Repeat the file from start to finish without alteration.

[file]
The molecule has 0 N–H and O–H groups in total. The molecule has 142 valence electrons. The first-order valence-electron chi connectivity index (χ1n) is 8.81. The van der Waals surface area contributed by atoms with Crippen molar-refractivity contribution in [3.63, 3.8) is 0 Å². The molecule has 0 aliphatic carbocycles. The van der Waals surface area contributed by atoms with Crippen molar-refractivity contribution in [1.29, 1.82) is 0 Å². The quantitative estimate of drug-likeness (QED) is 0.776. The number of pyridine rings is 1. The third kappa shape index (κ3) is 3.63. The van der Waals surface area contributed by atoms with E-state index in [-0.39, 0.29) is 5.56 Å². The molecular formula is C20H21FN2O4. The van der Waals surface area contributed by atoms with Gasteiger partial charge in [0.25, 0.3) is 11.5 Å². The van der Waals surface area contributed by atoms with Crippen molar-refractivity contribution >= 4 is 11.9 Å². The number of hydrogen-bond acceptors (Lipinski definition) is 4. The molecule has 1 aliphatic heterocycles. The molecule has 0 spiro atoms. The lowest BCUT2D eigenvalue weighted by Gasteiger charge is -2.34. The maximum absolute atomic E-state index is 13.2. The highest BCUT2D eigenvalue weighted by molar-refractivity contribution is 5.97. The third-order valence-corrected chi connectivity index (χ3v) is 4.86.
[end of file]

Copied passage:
The molecule has 0 N–H and O–H groups in total. The molecule has 142 valence electrons. The first-order valence-electron chi connectivity index (χ1n) is 8.81. The van der Waals surface area contributed by atoms with Crippen molar-refractivity contribution in [3.63, 3.8) is 0 Å². The molecule has 0 aliphatic carbocycles. The van der Waals surface area contributed by atoms with Crippen molar-refractivity contribution in [1.29, 1.82) is 0 Å². The quantitative estimate of drug-likeness (QED) is 0.776. The number of pyridine rings is 1. The third kappa shape index (κ3) is 3.63. The van der Waals surface area contributed by atoms with E-state index in [-0.39, 0.29) is 5.56 Å². The molecular formula is C20H21FN2O4. The van der Waals surface area contributed by atoms with Gasteiger partial charge in [0.25, 0.3) is 11.5 Å². The van der Waals surface area contributed by atoms with Crippen molar-refractivity contribution >= 4 is 11.9 Å². The number of hydrogen-bond acceptors (Lipinski definition) is 4. The molecule has 1 aliphatic heterocycles. The molecule has 0 spiro atoms. The lowest BCUT2D eigenvalue weighted by Gasteiger charge is -2.34. The maximum absolute atomic E-state index is 13.2. The highest BCUT2D eigenvalue weighted by molar-refractivity contribution is 5.97. The third-order valence-corrected chi connectivity index (χ3v) is 4.86.